After introducing video-based decision aids for people with knee and hip osteoarthritis, Group Health Cooperative saw a significant drop in rates of elective knee and hip replacement surgeries, as well as a drop in the cost of care. According to an article in the September issue of Health Affairs, Group Health found that introducing these decision aids resulted in a 38 percent reduction in knee replacement surgeries, a 26 percent reduction in hip replacement surgeries and a 12 percent decline in health care costs over a six month period.
This month, a much anticipated study was published in Health Affairs that addresses something we are often asked at the Informed Medical Decisions Foundation: What are the effects of decision aids on utilization rates and medical costs? Researchers from Group Health Cooperative found that when decisions aids were used for patients making a decision about whether or not to have elective knee or hip replacement surgeries, there was a significant drop in surgical procedures as more patients opted for more conservative, less costly treatment options.
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Arterburn D, Wellman R, Westbrook E, et al. Introducing decision aids at Group Health was linked to sharply lower hip and knee surgery rates and costs. Health Aff. 2012 Sept 4;(9):2094-104.
A sleeper provision of the Affordable Care Act (ACA) encourages greater use of shared decision making in health care. For many health situations in which there's not one clearly superior course of treatment, shared decision making can ensure that medical care better aligns with patients' preferences and values. One way to implement this approach is by using patient decision aids -- written materials, videos, or interactive electronic presentations designed to inform patients and their families about care options; each option's outcomes, including benefits and possible side effects; the health care team's skills; and costs. Shared decision making has the potential to provide numerous benefits for patients, clinicians, and the health care system, including increased patient knowledge, less anxiety over the care process, improved health outcomes, reductions in unwarranted variation in care and costs, and great alignment of care with patients' values.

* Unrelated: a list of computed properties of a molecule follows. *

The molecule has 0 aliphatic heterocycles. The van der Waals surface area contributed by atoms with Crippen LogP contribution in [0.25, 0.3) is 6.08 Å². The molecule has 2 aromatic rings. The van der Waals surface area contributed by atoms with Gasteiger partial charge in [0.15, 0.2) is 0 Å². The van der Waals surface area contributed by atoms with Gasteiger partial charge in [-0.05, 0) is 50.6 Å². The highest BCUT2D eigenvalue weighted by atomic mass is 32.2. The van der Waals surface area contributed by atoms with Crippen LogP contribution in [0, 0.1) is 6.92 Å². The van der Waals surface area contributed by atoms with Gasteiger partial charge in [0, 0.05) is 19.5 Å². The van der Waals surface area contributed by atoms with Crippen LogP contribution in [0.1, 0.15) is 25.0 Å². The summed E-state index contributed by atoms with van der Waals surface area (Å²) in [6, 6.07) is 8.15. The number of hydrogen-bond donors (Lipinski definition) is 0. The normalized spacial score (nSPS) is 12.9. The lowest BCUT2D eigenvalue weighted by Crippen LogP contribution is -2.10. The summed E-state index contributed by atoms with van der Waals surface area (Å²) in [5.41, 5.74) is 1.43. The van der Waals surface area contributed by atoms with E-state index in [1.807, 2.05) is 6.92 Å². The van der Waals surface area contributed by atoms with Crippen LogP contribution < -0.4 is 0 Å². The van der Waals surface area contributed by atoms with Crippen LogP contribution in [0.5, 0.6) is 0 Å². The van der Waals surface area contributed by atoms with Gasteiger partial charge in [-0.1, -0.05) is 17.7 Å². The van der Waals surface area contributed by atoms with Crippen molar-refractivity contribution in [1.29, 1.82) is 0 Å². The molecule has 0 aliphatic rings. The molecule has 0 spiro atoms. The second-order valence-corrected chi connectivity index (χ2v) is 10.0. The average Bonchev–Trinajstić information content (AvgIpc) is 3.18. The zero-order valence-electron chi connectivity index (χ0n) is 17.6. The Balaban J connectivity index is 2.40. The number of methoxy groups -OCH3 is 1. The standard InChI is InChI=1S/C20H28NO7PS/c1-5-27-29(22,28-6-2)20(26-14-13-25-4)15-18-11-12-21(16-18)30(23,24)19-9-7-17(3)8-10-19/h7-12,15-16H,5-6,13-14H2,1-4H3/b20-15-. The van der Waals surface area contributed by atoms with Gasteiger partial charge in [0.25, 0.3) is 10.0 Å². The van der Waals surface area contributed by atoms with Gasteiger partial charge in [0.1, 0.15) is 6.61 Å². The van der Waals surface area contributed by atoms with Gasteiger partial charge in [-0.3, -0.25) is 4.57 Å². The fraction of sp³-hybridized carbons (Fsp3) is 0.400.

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An observational study reporting the changes in surgical rates and costs in the first eighteen months following the start of a program to introduce decision aids for hip and knee osteoarthritis in the Group Health system. They found a 38% reduction in knee surgeries and a 26% reduction in hip surgeries; findings consistent with results from randomized studies of decision aids.
Dr. David Arterburn, lead author of the Health Affairs study and a researcher at Group Health Research Institute in Seattle, calls the procedure "preference-sensitive" because the choice to have one isn't made solely on objective measures. That's where decision aids come in. The goal, he said, is 'to make sure that patients understand that there is more than one option when it comes to osteoarthritis treatment.
The decision aids referenced in this article were developed by the Informed Medical Decisions Foundation.
Read the full-text article.
Tagged arthritis, David Arterburn, decision aids, Group Health, Health Affairs, health care cost, hip osteoarthritis, informed decisions, knee osteoarthritis, surgery, The Boston Globe